3. Who decides whether an investor can make a qualified decision to fund a startup? I don’t think the answer is how much money you have in the bank, as it is currently defined, but should instead include someone qualified to review the investor’s profile to determine if they are suitable. I’ll walk you through what an investor on Microventures goes through, so you can get an idea of how we determine if an investor is suitable:
- The investor first fills out a suitability form which asks education, investment background, financial, and other questions to help us determine if investing in startups is something we are comfortable allowing the investor to do.
- Once completed we review each questionnaire and then call the investor and have a conversation about the risks before we give them access to our website. During that call we make sure that the investor knows the risks, which means there is a high probability that they might lose their money, and if they can review the deal to make sure it is right for their portfolio.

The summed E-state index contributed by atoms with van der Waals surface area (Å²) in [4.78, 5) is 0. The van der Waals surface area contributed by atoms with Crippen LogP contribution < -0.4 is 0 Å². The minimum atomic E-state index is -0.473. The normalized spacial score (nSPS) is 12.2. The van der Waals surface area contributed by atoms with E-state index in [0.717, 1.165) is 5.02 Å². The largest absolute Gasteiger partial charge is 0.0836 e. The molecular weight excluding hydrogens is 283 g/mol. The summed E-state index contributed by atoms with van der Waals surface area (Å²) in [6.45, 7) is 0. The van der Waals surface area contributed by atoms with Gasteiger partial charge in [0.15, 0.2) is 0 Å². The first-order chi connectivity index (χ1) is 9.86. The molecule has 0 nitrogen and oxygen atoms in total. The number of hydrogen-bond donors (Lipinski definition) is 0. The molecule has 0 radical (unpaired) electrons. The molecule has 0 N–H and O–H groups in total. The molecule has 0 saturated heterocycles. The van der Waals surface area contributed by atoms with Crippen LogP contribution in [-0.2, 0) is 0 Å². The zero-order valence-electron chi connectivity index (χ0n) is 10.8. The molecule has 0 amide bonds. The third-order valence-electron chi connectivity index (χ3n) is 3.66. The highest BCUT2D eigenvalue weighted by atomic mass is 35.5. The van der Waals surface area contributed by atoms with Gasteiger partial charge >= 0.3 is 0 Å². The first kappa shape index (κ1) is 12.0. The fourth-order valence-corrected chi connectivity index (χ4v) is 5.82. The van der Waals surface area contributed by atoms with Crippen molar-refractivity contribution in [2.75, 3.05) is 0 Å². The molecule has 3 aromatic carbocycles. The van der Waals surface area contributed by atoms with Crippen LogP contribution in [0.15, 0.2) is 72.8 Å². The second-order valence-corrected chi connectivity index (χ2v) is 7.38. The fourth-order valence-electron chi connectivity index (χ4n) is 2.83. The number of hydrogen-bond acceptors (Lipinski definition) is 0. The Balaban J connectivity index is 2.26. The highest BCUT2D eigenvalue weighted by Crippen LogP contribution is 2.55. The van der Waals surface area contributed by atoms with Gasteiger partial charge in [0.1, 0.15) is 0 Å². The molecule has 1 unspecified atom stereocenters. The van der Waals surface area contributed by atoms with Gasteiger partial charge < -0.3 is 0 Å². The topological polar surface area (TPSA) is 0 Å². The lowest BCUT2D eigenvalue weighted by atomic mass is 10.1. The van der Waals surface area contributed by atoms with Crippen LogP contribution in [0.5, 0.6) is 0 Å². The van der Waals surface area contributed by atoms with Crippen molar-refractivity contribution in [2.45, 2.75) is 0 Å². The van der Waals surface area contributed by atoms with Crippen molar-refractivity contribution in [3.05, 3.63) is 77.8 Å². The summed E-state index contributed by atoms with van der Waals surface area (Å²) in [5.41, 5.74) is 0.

We are qualified to determine if someone is suitable for an investment because we have gone through the year-long process of becoming a broker/dealer, worked in the industry for several years and have taken several exams like the Series 7, 63, 79 and more. Congress wants to remove this step and let anyone make the determination if an investor is suitable. You don’t have to be in the industry to see the issue here. With no one regulating who is approved on your site and the financial incentives that you get for bringing in more investors people who are not qualified are going to invest, make bad decisions and lose a lot of money.